Sure, it may feel very comfortable to use a high ISO-number to shoot in dark environments. But there’s a catch. When you are shooting with a high number of ISO, the picture will contain more noise than an image with a low ISO-number. Then you might wonder what noise is in a photograph? Noise is randomly scattered color dots or unevenly colored patches in areas of your photo which should be smooth and evenly colored. The noise is usually seen in dark shadows and cleaner surfaces such as a soft and blue sky.

With that said, always try to have an as low ISO as you possibly can if you are looking for good image quality, as the quality will be so much better then if you use a high ISO-number.


This picture was taken with a high ISO-number, which gave this picture noise in the sky

ISO Practice

Before you read forward about Aperture and Shutter Speed, it’s a good idea to experiment a little with the ISO on your camera. So you understand how it works, where to find the ISO setting and how you change the ISO-number (you can look that up in your camera manual).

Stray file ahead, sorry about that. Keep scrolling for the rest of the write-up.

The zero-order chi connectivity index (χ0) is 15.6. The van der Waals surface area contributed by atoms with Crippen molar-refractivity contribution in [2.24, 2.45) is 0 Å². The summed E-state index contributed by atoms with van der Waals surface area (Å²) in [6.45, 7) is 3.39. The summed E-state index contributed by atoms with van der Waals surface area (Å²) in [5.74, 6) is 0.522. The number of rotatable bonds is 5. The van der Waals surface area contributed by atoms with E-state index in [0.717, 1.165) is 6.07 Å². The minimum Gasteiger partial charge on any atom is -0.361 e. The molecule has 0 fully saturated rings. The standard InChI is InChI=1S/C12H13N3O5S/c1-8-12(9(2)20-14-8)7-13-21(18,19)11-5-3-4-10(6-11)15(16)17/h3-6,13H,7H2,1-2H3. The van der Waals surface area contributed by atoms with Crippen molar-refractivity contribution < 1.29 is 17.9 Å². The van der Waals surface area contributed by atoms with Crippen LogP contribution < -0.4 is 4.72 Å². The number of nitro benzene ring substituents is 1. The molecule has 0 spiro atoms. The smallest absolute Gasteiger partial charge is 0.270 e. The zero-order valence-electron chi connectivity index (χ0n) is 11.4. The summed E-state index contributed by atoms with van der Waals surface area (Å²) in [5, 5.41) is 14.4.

When you have figured that out, take some pictures of a motive in both good and poor lighting conditions and change the ISO number from low (100) to higher and higher ISO-numbers. Then make sure to look at the results and compare the pictures.

Understanding Aperture

What is Aperture?

To simply put what Aperture is, it’s a hole within your camera’s lens. Through this hole, the light travels to hit the camera’s sensor. Through your decision of the size of the aperture (hole), you will affect how much light that will reach the sensor in your camera. The larger the aperture (hole), the more light will hit the camera’s sensor. Quite logical right?

How does the Aperture work?

The aperture is to be found in your lens, and it’s a hole that is built up of a number of moving blades. When shooting a picture, you can set the size of the aperture (hole), and control the amount of light that hits the sensor. The aperture is defined as an F-number on your camera, often displayed both in the cameras viewfinder and on the screen of your camera body.